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In Amherst, Public Art Is Aimed At The Divide Between Town And University04:43
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From the middle of UMass Amherst's campus toward the center of town, there are some unexpected objects near walkways or up on a grassy hill.

Upon closer inspection, they’re delightful and puzzling pieces of art.

Sandy Litchfield, one of the curators of this outdoor multi-piece exhibit called "Cross Town Contemporary Art," knows each piece.

Walking along North Pleasant Street, she pointed out a sculpture by artist Ben Jones. It’s a fiberglass 3D map of a mountainous region, set atop uneven steel legs, completely gray except for three miniature billboards that repeat a message.

On one side, the billboards read, "All the time in the world."

On the other side, they read, "Running out of time."

"All the Time in the World" by Benjamin Jones (Courtesy of the the Museum of Contemporary Art at UMass)
"All the Time in the World" by Benjamin Jones (Courtesy of the the Museum of Contemporary Art at UMass)

Litchfield is an artist who teaches in the architecture department at UMass. She and other art educators from the Museum of Contemporary Art at UMass have been working on this project for almost three years.

The sculptures could be an indirect way to bust through what curator Eva Fierst called a "big problem."

"There is a huge psychological barrier between the town of Amherst and the University of Massachusetts," Fierst said.

It's not only psychological. There are specific reasons for the divide, she said.

Large groups of rowdy students on the streets have made residents vocal about wanting more students to live on campus. Students have said they feel unwelcome in town.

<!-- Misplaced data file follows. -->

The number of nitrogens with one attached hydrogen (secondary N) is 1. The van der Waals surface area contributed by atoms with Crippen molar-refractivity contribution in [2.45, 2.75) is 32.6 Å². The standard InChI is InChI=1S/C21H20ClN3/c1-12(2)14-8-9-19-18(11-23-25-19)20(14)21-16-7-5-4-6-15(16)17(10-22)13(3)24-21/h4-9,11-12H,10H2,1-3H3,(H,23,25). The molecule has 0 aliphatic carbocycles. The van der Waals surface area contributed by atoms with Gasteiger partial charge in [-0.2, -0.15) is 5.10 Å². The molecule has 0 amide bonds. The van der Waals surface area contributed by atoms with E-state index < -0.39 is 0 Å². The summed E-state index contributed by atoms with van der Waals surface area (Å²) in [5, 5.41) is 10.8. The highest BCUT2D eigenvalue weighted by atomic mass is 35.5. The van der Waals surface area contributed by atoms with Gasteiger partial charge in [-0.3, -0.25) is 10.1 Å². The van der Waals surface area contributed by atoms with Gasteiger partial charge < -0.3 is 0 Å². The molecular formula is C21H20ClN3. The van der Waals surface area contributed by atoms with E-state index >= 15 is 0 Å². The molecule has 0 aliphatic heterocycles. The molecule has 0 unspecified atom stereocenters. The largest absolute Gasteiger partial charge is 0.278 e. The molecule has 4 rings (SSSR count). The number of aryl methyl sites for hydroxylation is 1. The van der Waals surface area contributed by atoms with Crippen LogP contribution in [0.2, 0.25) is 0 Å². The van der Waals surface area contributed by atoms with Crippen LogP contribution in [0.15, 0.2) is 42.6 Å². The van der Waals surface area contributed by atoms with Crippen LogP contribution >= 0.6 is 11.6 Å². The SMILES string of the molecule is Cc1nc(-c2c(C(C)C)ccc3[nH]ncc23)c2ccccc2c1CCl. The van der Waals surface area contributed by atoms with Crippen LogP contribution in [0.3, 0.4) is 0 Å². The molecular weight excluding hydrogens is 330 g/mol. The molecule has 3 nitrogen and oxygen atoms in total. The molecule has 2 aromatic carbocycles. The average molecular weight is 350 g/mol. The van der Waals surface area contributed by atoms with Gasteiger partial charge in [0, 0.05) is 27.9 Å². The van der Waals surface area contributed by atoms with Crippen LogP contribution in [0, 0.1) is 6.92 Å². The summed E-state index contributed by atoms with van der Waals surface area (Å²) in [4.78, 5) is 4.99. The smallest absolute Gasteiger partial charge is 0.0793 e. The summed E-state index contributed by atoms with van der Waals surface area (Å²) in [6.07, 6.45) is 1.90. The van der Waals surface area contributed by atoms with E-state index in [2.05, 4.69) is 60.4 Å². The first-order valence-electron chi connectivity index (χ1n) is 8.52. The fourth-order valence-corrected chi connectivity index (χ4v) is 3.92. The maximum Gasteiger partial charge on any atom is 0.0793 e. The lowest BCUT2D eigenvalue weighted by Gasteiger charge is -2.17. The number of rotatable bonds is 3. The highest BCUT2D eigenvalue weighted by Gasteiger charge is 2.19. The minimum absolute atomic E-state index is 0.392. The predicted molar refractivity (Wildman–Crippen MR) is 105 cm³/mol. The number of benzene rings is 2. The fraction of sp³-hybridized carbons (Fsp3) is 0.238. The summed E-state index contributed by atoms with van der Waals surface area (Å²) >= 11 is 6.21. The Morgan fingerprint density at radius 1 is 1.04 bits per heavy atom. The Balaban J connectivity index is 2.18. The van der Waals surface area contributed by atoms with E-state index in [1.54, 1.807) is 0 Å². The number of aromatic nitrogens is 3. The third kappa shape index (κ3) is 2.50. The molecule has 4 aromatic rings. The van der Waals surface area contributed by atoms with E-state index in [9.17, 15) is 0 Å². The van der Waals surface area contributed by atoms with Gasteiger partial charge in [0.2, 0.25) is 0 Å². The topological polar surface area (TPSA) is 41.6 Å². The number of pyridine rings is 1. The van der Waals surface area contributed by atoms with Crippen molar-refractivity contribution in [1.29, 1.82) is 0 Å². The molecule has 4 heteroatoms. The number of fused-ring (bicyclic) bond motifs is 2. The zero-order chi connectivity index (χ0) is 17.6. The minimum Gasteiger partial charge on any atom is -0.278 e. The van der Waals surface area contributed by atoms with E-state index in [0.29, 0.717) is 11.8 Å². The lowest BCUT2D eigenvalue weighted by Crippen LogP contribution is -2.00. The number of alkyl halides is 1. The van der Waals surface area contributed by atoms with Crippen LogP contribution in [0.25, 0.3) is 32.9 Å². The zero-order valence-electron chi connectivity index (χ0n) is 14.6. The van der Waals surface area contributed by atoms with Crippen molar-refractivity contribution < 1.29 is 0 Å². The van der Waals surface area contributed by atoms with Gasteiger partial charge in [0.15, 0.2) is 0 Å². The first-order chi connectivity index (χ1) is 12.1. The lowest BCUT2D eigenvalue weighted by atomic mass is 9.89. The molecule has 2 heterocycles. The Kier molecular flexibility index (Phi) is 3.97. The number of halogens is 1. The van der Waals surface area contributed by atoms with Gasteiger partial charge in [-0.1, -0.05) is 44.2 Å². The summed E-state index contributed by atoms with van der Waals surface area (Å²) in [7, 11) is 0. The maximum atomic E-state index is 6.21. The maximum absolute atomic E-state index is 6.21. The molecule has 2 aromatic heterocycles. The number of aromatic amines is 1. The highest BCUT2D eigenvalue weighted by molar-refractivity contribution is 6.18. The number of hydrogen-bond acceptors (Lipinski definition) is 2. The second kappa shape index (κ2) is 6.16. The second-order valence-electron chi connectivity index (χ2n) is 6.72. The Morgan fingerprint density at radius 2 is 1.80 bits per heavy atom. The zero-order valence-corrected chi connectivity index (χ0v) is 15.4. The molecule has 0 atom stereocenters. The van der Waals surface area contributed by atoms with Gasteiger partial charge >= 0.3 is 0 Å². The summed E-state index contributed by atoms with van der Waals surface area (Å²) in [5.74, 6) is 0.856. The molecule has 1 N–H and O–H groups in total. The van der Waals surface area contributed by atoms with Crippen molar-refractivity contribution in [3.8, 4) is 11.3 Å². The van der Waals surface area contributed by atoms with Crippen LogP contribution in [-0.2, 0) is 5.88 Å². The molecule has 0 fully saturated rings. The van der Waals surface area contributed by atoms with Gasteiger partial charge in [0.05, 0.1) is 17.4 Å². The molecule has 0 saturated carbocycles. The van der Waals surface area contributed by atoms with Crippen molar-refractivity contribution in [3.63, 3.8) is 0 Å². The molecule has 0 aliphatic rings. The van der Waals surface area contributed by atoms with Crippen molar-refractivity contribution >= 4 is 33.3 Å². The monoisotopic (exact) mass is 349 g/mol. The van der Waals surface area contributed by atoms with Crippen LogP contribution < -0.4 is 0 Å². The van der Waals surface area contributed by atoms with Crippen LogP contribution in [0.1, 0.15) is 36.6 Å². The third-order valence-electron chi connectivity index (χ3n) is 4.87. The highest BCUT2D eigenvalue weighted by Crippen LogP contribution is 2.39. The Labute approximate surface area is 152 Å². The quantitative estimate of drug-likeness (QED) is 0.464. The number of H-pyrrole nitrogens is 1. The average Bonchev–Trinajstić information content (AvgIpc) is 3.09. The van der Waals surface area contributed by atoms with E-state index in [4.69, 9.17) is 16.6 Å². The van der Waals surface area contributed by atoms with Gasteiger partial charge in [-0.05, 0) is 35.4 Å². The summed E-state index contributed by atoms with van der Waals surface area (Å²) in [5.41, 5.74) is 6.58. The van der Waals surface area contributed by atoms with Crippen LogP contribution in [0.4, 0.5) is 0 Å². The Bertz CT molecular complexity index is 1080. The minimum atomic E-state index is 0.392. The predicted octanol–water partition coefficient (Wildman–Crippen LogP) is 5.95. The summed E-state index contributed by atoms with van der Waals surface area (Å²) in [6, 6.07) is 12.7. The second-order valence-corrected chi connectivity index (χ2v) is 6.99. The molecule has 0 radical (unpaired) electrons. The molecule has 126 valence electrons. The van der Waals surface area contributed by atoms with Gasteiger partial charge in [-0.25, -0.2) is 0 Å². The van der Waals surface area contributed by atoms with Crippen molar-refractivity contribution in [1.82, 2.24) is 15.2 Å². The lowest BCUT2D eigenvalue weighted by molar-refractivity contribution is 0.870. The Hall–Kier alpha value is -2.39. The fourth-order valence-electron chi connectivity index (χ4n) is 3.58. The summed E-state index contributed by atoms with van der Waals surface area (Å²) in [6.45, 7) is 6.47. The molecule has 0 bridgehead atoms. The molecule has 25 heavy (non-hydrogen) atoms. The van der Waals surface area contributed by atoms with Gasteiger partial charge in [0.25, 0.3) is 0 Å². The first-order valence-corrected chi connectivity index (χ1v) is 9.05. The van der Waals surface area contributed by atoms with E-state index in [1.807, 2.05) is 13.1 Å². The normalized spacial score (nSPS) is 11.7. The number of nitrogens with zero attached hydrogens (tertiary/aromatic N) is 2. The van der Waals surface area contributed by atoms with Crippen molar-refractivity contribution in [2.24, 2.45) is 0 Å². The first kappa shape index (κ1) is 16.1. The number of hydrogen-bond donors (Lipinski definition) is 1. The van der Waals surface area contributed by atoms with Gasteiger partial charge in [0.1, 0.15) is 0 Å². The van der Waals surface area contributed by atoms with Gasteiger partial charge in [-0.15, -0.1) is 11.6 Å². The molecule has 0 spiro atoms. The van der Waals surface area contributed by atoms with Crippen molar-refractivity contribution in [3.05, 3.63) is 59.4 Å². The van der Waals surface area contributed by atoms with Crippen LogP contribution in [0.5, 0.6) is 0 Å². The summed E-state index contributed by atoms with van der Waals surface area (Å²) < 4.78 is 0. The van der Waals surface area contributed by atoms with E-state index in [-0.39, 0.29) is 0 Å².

With a growing population on campus and off, there's more traffic and less parking. Plus, Fierst said, the campus itself is uninviting and physically intimidating.

And at the center of it all, the building most likely to be used by the public is the school's fine arts center, a Brutalist-era design with the art museum in the basement.

But Fierst said art can actually be the fix.

"It makes people think and reflect, and possibly discover that the threshold between Amherst and UMass is not as high," she said.

Maybe, but a history of bad behavior is slow to fade.

Curators Eva Fierst, left, and Sandy Litchfield stand with "Ghost Shed" by Tom Friedman. The sculpture is installed on land that used to be occupied by frat houses. (Jill Kaufman/NEPR)
Curators Eva Fierst, left, and Sandy Litchfield stand with "Ghost Shed" by Tom Friedman. The sculpture is installed on land that used to be occupied by frat houses. (Jill Kaufman/NEPR)

Up on the same hill where Jones' piece stands is another sculpture called "Ghost Shed" by artist Tom Friedman. It looks like a very small house frame built with two-by-fours painted white. The two pieces are the only structure now on what used to be called Frat Row.

On the exhibit's audio tour, Friedman describes his inspiration: "The idea for this piece initially came from the site, which had several frat houses.”